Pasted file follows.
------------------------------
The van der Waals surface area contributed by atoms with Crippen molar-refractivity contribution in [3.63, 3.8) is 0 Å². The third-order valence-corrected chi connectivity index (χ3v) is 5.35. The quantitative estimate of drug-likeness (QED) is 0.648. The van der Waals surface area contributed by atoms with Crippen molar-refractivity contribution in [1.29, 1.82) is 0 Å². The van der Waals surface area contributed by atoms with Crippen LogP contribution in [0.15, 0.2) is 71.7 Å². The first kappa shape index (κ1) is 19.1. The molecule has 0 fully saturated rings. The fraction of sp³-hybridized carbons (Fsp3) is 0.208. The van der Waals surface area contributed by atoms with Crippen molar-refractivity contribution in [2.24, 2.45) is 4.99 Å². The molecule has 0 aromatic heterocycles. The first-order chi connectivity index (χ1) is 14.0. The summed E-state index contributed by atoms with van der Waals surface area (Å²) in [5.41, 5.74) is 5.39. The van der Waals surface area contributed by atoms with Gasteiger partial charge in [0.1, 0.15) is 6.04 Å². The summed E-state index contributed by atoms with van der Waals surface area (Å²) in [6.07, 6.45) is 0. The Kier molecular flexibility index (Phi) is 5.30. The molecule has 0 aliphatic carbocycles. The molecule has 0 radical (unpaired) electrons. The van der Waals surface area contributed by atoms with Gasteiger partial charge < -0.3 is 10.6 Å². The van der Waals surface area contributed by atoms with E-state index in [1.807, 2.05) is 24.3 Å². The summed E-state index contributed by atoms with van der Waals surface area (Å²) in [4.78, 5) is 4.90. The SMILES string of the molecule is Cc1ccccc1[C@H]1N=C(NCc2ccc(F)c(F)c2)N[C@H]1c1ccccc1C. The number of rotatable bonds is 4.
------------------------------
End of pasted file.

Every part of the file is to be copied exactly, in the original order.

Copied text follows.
The van der Waals surface area contributed by atoms with Crippen molar-refractivity contribution in [3.63, 3.8) is 0 Å². The third-order valence-corrected chi connectivity index (χ3v) is 5.35. The quantitative estimate of drug-likeness (QED) is 0.648. The van der Waals surface area contributed by atoms with Crippen molar-refractivity contribution in [1.29, 1.82) is 0 Å². The van der Waals surface area contributed by atoms with Crippen LogP contribution in [0.15, 0.2) is 71.7 Å². The first kappa shape index (κ1) is 19.1. The molecule has 0 fully saturated rings. The fraction of sp³-hybridized carbons (Fsp3) is 0.208. The van der Waals surface area contributed by atoms with Crippen molar-refractivity contribution in [2.24, 2.45) is 4.99 Å². The molecule has 0 aromatic heterocycles. The first-order chi connectivity index (χ1) is 14.0. The summed E-state index contributed by atoms with van der Waals surface area (Å²) in [5.41, 5.74) is 5.39. The van der Waals surface area contributed by atoms with Gasteiger partial charge in [0.1, 0.15) is 6.04 Å². The summed E-state index contributed by atoms with van der Waals surface area (Å²) in [6.07, 6.45) is 0. The Kier molecular flexibility index (Phi) is 5.30. The molecule has 0 aliphatic carbocycles. The molecule has 0 radical (unpaired) electrons. The van der Waals surface area contributed by atoms with Gasteiger partial charge < -0.3 is 10.6 Å². The van der Waals surface area contributed by atoms with E-state index in [1.807, 2.05) is 24.3 Å². The summed E-state index contributed by atoms with van der Waals surface area (Å²) in [4.78, 5) is 4.90. The SMILES string of the molecule is Cc1ccccc1[C@H]1N=C(NCc2ccc(F)c(F)c2)N[C@H]1c1ccccc1C. The number of rotatable bonds is 4.